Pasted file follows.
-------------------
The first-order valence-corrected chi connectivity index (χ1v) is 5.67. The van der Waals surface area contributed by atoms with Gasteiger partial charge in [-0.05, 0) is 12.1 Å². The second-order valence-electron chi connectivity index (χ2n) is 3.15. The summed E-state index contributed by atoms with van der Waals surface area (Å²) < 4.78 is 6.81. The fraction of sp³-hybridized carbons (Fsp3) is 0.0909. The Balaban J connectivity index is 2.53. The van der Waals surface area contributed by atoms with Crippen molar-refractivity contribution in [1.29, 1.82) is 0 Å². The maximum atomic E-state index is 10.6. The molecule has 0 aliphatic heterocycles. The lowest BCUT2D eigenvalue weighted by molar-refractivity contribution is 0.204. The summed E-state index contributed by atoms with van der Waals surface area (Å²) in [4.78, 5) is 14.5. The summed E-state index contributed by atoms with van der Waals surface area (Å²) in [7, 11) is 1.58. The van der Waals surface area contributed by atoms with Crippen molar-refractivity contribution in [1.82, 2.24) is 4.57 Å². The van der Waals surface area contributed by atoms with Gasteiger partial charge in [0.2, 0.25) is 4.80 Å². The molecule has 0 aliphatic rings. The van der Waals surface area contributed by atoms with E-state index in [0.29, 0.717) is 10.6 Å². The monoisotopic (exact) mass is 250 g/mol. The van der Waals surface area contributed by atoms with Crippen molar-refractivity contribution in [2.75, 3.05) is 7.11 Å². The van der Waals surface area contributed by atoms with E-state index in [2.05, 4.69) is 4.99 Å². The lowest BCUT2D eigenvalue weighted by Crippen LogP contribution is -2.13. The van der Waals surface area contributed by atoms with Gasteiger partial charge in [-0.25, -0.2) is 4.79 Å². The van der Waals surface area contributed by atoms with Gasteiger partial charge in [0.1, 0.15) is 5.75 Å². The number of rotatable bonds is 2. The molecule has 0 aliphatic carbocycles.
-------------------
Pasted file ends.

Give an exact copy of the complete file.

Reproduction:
The first-order valence-corrected chi connectivity index (χ1v) is 5.67. The van der Waals surface area contributed by atoms with Gasteiger partial charge in [-0.05, 0) is 12.1 Å². The second-order valence-electron chi connectivity index (χ2n) is 3.15. The summed E-state index contributed by atoms with van der Waals surface area (Å²) < 4.78 is 6.81. The fraction of sp³-hybridized carbons (Fsp3) is 0.0909. The Balaban J connectivity index is 2.53. The van der Waals surface area contributed by atoms with Crippen molar-refractivity contribution in [1.29, 1.82) is 0 Å². The maximum atomic E-state index is 10.6. The molecule has 0 aliphatic heterocycles. The lowest BCUT2D eigenvalue weighted by molar-refractivity contribution is 0.204. The summed E-state index contributed by atoms with van der Waals surface area (Å²) in [4.78, 5) is 14.5. The summed E-state index contributed by atoms with van der Waals surface area (Å²) in [7, 11) is 1.58. The van der Waals surface area contributed by atoms with Crippen molar-refractivity contribution in [1.82, 2.24) is 4.57 Å². The van der Waals surface area contributed by atoms with Gasteiger partial charge in [0.2, 0.25) is 4.80 Å². The molecule has 0 aliphatic rings. The van der Waals surface area contributed by atoms with E-state index in [0.29, 0.717) is 10.6 Å². The monoisotopic (exact) mass is 250 g/mol. The van der Waals surface area contributed by atoms with Crippen molar-refractivity contribution in [2.75, 3.05) is 7.11 Å². The van der Waals surface area contributed by atoms with E-state index in [2.05, 4.69) is 4.99 Å². The lowest BCUT2D eigenvalue weighted by Crippen LogP contribution is -2.13. The van der Waals surface area contributed by atoms with Gasteiger partial charge in [-0.25, -0.2) is 4.79 Å². The van der Waals surface area contributed by atoms with Gasteiger partial charge in [0.1, 0.15) is 5.75 Å². The number of rotatable bonds is 2. The molecule has 0 aliphatic carbocycles.